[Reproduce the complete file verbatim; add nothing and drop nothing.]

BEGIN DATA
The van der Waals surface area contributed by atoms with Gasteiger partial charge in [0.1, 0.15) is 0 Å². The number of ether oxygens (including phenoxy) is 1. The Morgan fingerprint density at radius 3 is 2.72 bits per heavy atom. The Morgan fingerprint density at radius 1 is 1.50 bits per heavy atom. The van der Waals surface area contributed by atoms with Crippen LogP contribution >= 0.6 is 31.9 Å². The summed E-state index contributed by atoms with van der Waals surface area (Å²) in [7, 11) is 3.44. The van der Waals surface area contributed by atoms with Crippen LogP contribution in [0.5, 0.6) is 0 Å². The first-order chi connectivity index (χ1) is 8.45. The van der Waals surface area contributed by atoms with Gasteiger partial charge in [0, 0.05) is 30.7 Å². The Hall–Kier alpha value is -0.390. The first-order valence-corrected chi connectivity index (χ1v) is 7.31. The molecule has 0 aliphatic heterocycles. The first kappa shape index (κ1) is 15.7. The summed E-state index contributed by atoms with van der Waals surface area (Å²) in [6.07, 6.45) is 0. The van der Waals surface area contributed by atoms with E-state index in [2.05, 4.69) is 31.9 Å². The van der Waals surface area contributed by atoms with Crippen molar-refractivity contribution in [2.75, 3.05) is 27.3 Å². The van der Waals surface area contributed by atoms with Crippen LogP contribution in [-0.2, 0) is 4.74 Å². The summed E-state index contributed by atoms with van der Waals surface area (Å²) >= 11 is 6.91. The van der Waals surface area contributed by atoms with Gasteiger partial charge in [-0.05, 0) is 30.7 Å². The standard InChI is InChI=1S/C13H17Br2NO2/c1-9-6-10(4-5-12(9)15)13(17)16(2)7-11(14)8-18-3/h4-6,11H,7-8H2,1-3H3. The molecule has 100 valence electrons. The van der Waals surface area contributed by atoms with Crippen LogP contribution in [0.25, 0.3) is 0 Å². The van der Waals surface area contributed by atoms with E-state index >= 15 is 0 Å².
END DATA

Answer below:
The van der Waals surface area contributed by atoms with Gasteiger partial charge in [0.1, 0.15) is 0 Å². The number of ether oxygens (including phenoxy) is 1. The Morgan fingerprint density at radius 3 is 2.72 bits per heavy atom. The Morgan fingerprint density at radius 1 is 1.50 bits per heavy atom. The van der Waals surface area contributed by atoms with Crippen LogP contribution >= 0.6 is 31.9 Å². The summed E-state index contributed by atoms with van der Waals surface area (Å²) in [7, 11) is 3.44. The van der Waals surface area contributed by atoms with Crippen LogP contribution in [0.5, 0.6) is 0 Å². The first-order chi connectivity index (χ1) is 8.45. The van der Waals surface area contributed by atoms with Gasteiger partial charge in [0, 0.05) is 30.7 Å². The Hall–Kier alpha value is -0.390. The first-order valence-corrected chi connectivity index (χ1v) is 7.31. The molecule has 0 aliphatic heterocycles. The first kappa shape index (κ1) is 15.7. The summed E-state index contributed by atoms with van der Waals surface area (Å²) in [6.07, 6.45) is 0. The van der Waals surface area contributed by atoms with E-state index in [2.05, 4.69) is 31.9 Å². The van der Waals surface area contributed by atoms with Crippen molar-refractivity contribution in [2.75, 3.05) is 27.3 Å². The van der Waals surface area contributed by atoms with Crippen LogP contribution in [-0.2, 0) is 4.74 Å². The summed E-state index contributed by atoms with van der Waals surface area (Å²) >= 11 is 6.91. The van der Waals surface area contributed by atoms with Gasteiger partial charge in [-0.05, 0) is 30.7 Å². The standard InChI is InChI=1S/C13H17Br2NO2/c1-9-6-10(4-5-12(9)15)13(17)16(2)7-11(14)8-18-3/h4-6,11H,7-8H2,1-3H3. The molecule has 100 valence electrons. The van der Waals surface area contributed by atoms with Crippen LogP contribution in [0.25, 0.3) is 0 Å². The van der Waals surface area contributed by atoms with E-state index >= 15 is 0 Å².